Method of attaching electronic components


An improved method for double sided attachment of components to a printed circuit board is described wherein surface mount components soldered to a first surface of the circuit board (backside) are, once the board is inverted during reflow, retained in place only by force of molten solder surface tension.

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1. Field of the Invention

The present invention relates to attaching surface mountable components to both sides of a printed circuit card. More specifically, it relates to an improved method for cost effectively performing double sided assembly including two reflow operations without the need for using adhesive.

2. Description of the Prior Art

Commonly assigned U.S. Pat. No. 4,761,881 discloses a method for attaching surface mountable components to both sides of a printed circuit board and leaded components to a one side. Solder is screened onto surface mount lands and adhesive applied to the component receiving sites thereon and the components are placed. Adhesive ensures that the components remain in contact with the solder when the board is inverted. Solder is then screened into plated through-holes and onto surface mount lands on the second side of the board. Pin-in-hole and surface mount components are placed on the second side. Solder on both sides of the board is subjected to a single reflow operation.

U.S. Pat. No. 4,515,304 to Berger discloses a method for populating both sides of a printed circuit board and includes inserting the leads of leaded components through plated through-holes, cutting and clinching ends thereof prior to applying solder paste.

Research Disclosure, December, 1987, Issue No. 284, page 749 discloses a technique for enhanced double sided surface mount assembly which includes using a resist film as an adhesive.

JP 61056491 describes soldering both surfaces of a circuit substrate by mounting parts on the substrate surfaces followed by simultaneous dip and thermal emission reflow.

DE 3445625 describes soldering all components on both sides of a printed circuit board in one operation utilizing two different soldering methods. Components on one side of the board are held in position by adhesive. On the other side, a meltable solder is used to temporarily hold components. The assembly is then placed into a wave or dip solder machine.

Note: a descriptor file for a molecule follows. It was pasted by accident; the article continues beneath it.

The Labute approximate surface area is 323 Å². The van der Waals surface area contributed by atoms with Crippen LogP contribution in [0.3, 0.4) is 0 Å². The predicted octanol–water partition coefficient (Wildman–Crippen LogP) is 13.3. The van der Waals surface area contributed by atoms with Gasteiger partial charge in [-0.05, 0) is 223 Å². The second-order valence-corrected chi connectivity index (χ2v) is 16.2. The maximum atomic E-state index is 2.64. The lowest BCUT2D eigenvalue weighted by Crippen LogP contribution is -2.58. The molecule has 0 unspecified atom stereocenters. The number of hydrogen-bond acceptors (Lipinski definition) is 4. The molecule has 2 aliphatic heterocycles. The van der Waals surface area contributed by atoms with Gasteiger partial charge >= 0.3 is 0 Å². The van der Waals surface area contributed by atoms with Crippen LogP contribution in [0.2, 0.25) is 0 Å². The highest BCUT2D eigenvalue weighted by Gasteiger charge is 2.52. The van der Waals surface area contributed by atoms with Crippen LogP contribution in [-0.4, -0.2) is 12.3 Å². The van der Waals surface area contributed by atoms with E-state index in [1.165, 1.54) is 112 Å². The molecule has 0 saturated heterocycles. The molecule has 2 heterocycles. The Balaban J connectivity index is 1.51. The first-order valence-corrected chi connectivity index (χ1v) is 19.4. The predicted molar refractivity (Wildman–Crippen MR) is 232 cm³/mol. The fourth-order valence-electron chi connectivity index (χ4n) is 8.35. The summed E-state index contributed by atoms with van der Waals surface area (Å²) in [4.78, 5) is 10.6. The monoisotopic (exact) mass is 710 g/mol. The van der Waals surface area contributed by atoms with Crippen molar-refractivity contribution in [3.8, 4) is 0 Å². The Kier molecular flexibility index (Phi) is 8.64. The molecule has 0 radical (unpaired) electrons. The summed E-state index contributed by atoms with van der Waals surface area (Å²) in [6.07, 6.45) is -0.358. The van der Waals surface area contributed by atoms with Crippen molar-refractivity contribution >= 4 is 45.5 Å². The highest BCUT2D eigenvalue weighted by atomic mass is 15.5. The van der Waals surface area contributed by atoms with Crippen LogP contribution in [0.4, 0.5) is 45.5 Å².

Prior methods for double sided assembly usually require the use of adhesives. Several disadvantages are inherent in the use of adhesive. Adhesive restricts self centering and inhibits settling of components during reflow. Additional solder volume is required for filling gaps between leads and their associated pads.

Adhesive also causes difficulty during rework of printed circuit assemblies. Often tweezer type removal is part of a needed repair process. Adequate space within the card or board layout for accommodating twisting of the component to break the adhesive bond must be provided. Additionally, a problem may arise if adhesive remains on the circuit board and is not removed prior to component replacement. This adhesive residue must be removed before a successful reattach operation may occur.

When a single solder reflow process is used, the need for "no defect" operations is increased since extensive handling and cleaning may damage wet solder paste on the other side of the board.


The present invention overcomes the above noted problems of the prior art by eliminating the need for adhesives during double sided printed circuit board (PCB) assembly operations. The inventive process is a particular improvement over that taught in U.S. Pat. No. 4,761,881. The present invention proceeds from the discovery that surface mountable components having a lower resultant removal force than that necessary to break the surface tension of molten solder require no adhesive to retain component leads in contact with solder on a circuit board when that board is inverted and subjected to a reflow operation.